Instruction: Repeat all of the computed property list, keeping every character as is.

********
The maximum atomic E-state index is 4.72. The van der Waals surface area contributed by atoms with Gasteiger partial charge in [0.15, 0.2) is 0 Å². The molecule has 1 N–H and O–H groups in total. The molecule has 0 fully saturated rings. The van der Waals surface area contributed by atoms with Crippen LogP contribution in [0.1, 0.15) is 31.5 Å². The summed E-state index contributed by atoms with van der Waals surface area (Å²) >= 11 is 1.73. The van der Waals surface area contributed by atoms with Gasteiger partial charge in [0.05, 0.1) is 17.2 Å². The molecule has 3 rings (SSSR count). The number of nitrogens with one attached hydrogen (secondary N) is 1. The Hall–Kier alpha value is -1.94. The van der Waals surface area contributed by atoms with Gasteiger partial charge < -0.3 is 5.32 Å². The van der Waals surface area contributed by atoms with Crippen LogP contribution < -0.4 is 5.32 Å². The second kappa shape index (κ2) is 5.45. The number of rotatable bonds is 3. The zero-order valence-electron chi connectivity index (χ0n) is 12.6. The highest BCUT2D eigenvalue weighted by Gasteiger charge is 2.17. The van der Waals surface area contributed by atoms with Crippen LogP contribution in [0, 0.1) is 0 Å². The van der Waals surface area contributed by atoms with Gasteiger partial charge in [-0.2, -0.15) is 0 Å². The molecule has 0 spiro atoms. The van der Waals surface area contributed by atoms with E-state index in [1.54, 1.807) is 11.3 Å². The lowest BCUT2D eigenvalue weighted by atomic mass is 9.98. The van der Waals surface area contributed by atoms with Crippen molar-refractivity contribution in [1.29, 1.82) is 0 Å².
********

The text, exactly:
The maximum atomic E-state index is 4.72. The van der Waals surface area contributed by atoms with Gasteiger partial charge in [0.15, 0.2) is 0 Å². The molecule has 1 N–H and O–H groups in total. The molecule has 0 fully saturated rings. The van der Waals surface area contributed by atoms with Crippen LogP contribution in [0.1, 0.15) is 31.5 Å². The summed E-state index contributed by atoms with van der Waals surface area (Å²) >= 11 is 1.73. The van der Waals surface area contributed by atoms with Gasteiger partial charge in [0.05, 0.1) is 17.2 Å². The molecule has 3 rings (SSSR count). The number of nitrogens with one attached hydrogen (secondary N) is 1. The Hall–Kier alpha value is -1.94. The van der Waals surface area contributed by atoms with Gasteiger partial charge < -0.3 is 5.32 Å². The van der Waals surface area contributed by atoms with Crippen LogP contribution < -0.4 is 5.32 Å². The second kappa shape index (κ2) is 5.45. The number of rotatable bonds is 3. The zero-order valence-electron chi connectivity index (χ0n) is 12.6. The highest BCUT2D eigenvalue weighted by Gasteiger charge is 2.17. The van der Waals surface area contributed by atoms with Crippen LogP contribution in [0, 0.1) is 0 Å². The van der Waals surface area contributed by atoms with Gasteiger partial charge in [-0.2, -0.15) is 0 Å². The molecule has 0 spiro atoms. The van der Waals surface area contributed by atoms with E-state index in [1.54, 1.807) is 11.3 Å². The lowest BCUT2D eigenvalue weighted by atomic mass is 9.98. The van der Waals surface area contributed by atoms with Crippen molar-refractivity contribution in [1.29, 1.82) is 0 Å².